A few months ago, after one of the mayoral debates, I was talking with some folks outside the venue. The topic was a recurrent one: Why, with all its many assets, is Toledo not better perceived, both by itself and by the outside world?
Someone said something that has been lodged in my mind since: “We just need one boost, one catalyst, one match to light the bonfire.”
This week, with the announcement of ProMedica moving 700 people downtown to the steam plant and the Key Bank building adjacent to it, the bonfire has been lit.
This is a major game changer for Toledo. It is a moment of tremendous hope and possibility.
It is also a move back to the future. Downtown was once the heart of Toledo, and now it can be again. Think of what those 700 people will do for restaurants, night life, and the arts community.
This will also boost downtown residential living, which was already on the rise. It will feed other projects, like the expansion of the Mud Hens and Mudville. It will help to save some historic buildings for residential or mixed use. We will have, in the terms of the times, a “tipping point” and “synergy.”
We are also going back to the future in terms of leadership.
When you think of who and what built Toledo, you think of the great Toledo names — the Stranahans and Edward Drummond Libby and his wife, Florence Scott Libbey, for example.
But there was also, in the 1960s, ’70s, and ’80s, a group of corporate leaders deeply committed to downtown Toledo. Perhaps the most prominent of this cadre were Edwin Dodd, who ran Owens-Illinois, George Haigh of Trustcorp, and Paul Block, Jr., co-publisher of The Blade. They built the SeaGate Centre, One SeaGate, and the beautiful river walk.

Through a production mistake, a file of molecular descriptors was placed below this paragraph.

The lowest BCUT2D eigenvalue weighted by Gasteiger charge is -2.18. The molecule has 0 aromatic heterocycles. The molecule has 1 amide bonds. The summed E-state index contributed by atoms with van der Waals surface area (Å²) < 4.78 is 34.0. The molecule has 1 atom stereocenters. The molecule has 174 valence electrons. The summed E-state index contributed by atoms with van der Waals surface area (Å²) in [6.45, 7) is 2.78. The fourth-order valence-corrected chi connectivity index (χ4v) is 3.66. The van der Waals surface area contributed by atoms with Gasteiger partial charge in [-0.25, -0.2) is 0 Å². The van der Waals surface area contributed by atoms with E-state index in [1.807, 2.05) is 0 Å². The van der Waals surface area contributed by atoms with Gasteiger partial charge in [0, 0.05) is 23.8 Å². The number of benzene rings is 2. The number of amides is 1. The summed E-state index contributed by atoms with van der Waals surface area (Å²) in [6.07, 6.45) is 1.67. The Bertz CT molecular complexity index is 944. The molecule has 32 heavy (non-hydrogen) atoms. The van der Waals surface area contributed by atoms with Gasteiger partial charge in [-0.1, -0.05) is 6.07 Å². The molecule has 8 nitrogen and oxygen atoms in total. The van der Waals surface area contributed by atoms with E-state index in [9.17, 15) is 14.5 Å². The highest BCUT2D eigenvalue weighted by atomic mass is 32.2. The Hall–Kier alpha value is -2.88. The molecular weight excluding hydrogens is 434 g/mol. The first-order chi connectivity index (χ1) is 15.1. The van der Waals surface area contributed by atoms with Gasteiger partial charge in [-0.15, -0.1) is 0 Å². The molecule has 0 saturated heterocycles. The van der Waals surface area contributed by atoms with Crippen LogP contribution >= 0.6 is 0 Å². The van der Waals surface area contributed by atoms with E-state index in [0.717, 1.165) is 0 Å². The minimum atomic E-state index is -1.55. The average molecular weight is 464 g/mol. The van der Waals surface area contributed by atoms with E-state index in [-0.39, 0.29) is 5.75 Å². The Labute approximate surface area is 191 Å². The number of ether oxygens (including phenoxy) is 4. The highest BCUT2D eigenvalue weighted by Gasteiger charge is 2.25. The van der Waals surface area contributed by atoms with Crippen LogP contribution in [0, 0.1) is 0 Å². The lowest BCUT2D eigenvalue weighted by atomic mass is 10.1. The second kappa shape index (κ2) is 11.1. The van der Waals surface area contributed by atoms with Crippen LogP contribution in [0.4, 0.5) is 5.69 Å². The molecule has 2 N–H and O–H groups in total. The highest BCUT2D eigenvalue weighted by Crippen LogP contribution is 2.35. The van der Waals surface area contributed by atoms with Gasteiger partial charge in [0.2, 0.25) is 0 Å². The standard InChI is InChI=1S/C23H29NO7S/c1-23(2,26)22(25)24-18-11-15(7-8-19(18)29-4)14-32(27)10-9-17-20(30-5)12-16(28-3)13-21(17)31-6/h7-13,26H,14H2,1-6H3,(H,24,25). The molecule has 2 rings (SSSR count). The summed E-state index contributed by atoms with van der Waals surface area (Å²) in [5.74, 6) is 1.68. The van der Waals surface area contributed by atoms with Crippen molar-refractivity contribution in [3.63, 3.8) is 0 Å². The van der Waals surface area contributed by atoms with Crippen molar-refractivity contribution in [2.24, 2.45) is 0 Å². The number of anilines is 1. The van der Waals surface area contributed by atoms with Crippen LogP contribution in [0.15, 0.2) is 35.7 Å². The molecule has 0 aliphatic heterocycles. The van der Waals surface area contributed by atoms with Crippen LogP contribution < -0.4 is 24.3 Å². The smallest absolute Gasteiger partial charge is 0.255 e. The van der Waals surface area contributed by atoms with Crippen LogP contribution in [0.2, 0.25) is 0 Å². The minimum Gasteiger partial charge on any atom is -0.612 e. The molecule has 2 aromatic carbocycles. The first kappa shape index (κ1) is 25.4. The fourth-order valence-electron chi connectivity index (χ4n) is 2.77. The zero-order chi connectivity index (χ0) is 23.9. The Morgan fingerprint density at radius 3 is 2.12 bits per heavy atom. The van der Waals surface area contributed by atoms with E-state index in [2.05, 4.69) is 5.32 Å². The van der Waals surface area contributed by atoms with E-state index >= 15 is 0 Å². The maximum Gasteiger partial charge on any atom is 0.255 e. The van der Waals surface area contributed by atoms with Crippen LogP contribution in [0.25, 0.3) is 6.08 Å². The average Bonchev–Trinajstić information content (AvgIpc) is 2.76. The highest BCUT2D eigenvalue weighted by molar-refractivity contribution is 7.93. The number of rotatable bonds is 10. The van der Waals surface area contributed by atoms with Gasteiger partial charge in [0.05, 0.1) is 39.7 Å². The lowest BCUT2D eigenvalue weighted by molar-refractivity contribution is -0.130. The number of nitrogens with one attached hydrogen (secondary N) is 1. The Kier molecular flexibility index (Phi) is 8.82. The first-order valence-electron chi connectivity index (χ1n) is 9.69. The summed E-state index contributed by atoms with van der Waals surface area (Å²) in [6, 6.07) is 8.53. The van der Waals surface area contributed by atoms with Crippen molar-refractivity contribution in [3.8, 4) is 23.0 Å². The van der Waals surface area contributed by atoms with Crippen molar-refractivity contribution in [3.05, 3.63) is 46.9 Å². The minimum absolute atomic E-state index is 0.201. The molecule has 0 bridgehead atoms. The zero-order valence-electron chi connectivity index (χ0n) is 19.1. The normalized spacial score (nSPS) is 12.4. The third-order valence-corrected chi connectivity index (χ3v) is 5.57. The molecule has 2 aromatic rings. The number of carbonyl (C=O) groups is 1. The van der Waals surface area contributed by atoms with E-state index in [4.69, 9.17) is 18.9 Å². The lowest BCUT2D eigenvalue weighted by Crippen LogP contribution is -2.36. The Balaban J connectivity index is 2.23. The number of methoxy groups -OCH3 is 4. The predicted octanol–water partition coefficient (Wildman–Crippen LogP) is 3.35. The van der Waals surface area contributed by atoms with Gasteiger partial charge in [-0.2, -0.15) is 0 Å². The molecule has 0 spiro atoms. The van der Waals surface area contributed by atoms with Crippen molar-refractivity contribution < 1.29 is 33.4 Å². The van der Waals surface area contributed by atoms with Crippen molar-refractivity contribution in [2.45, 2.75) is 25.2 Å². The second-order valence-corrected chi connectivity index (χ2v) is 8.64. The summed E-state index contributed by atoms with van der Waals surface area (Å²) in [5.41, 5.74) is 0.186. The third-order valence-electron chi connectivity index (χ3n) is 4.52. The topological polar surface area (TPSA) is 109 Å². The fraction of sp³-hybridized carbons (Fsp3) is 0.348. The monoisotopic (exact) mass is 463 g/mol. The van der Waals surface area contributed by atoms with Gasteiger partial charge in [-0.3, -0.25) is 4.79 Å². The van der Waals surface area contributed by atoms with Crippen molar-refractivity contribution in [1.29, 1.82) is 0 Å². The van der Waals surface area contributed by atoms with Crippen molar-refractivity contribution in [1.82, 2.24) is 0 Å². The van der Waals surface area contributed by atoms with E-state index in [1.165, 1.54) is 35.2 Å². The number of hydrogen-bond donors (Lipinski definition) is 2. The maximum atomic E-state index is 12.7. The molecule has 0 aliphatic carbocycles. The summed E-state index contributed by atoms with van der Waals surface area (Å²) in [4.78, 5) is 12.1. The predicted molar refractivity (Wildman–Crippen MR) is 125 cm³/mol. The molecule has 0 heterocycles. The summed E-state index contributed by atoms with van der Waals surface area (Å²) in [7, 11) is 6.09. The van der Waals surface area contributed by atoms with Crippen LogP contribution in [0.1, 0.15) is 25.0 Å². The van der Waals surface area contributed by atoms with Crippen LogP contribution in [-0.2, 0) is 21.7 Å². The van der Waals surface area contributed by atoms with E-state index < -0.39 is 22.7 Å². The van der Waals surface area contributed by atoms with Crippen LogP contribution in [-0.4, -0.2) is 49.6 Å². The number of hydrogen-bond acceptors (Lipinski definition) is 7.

Randy Oostra of ProMedica is a return to that sort of corporate leader, after years of withdrawal by apparently anonymous and indifferent faces. Mr. Oostra believes in the city and cares about its problems and possibilities. He is a big part of almost every charitable and humanitarian effort in Toledo. He didn't have to pursue this $40 million dollar dream of downtown development. ProMedica was doing just fine. But he says he wants the city to be vibrant and that the region's future will rise or fall on this vibrancy.
The truth is, two or three real leaders with economic clout can change things overnight. That is Toledo's past and it is its future. We have been blessed. And we are lucky today to have corporate leaders like Mr. Oostra, James Hoffman of KeyBank, a key partner in this venture, and Al Stroucken of O-I. He is spearheading Aspire, the coalition of service providers and business leaders now tackling schools and poverty. These people, and others like them in our corporate elite, provide the spark. What has been missing for so long is not a building, but a rational, responsible, and committed business elite.
And now we can get on with the business of renewing our city and rebuilding our downtown. Our new economy will be based not only on manufacturing, but health care and education.
There will be bumps in the redevelopment road — parking, state funding, regulation, change itself. But it will happen. Downtown will be back. It will not be as it was of old. In some ways, it will be better.
Keith C. Burris is a columnist for The Blade.
Contact him at: firstname.lastname@example.org or 419-724-6266.
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